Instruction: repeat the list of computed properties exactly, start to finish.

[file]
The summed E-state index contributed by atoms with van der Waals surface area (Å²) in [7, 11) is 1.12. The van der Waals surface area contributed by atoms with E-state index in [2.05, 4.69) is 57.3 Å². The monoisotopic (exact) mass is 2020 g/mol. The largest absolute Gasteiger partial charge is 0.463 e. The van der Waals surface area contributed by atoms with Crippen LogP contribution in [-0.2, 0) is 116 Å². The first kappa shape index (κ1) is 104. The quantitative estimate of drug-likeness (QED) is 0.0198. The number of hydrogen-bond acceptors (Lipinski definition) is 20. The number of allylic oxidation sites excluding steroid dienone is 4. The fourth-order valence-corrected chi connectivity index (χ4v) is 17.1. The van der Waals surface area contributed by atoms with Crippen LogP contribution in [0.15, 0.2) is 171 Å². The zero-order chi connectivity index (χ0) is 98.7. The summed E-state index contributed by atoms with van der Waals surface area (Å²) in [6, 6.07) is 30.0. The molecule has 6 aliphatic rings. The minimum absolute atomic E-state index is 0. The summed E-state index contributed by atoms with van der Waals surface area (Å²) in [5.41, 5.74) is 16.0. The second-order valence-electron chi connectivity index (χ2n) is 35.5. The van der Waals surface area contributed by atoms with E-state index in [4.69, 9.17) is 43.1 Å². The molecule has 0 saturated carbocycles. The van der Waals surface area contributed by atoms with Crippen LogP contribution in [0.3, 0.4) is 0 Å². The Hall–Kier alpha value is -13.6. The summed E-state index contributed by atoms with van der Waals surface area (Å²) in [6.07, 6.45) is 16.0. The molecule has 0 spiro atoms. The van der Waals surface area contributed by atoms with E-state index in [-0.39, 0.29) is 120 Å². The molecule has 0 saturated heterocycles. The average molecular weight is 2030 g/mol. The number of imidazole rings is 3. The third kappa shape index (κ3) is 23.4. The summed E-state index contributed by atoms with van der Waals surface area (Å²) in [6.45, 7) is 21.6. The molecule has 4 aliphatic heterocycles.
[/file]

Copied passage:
The summed E-state index contributed by atoms with van der Waals surface area (Å²) in [7, 11) is 1.12. The van der Waals surface area contributed by atoms with E-state index in [2.05, 4.69) is 57.3 Å². The monoisotopic (exact) mass is 2020 g/mol. The largest absolute Gasteiger partial charge is 0.463 e. The van der Waals surface area contributed by atoms with Crippen LogP contribution in [-0.2, 0) is 116 Å². The first kappa shape index (κ1) is 104. The quantitative estimate of drug-likeness (QED) is 0.0198. The number of hydrogen-bond acceptors (Lipinski definition) is 20. The number of allylic oxidation sites excluding steroid dienone is 4. The fourth-order valence-corrected chi connectivity index (χ4v) is 17.1. The van der Waals surface area contributed by atoms with Crippen LogP contribution in [0.15, 0.2) is 171 Å². The zero-order chi connectivity index (χ0) is 98.7. The summed E-state index contributed by atoms with van der Waals surface area (Å²) in [6, 6.07) is 30.0. The molecule has 6 aliphatic rings. The minimum absolute atomic E-state index is 0. The summed E-state index contributed by atoms with van der Waals surface area (Å²) in [5.41, 5.74) is 16.0. The second-order valence-electron chi connectivity index (χ2n) is 35.5. The van der Waals surface area contributed by atoms with E-state index in [4.69, 9.17) is 43.1 Å². The molecule has 0 saturated carbocycles. The van der Waals surface area contributed by atoms with Crippen LogP contribution in [0.3, 0.4) is 0 Å². The Hall–Kier alpha value is -13.6. The summed E-state index contributed by atoms with van der Waals surface area (Å²) in [6.07, 6.45) is 16.0. The molecule has 0 spiro atoms. The van der Waals surface area contributed by atoms with E-state index in [-0.39, 0.29) is 120 Å². The molecule has 0 saturated heterocycles. The average molecular weight is 2030 g/mol. The number of imidazole rings is 3. The third kappa shape index (κ3) is 23.4. The summed E-state index contributed by atoms with van der Waals surface area (Å²) in [6.45, 7) is 21.6. The molecule has 4 aliphatic heterocycles.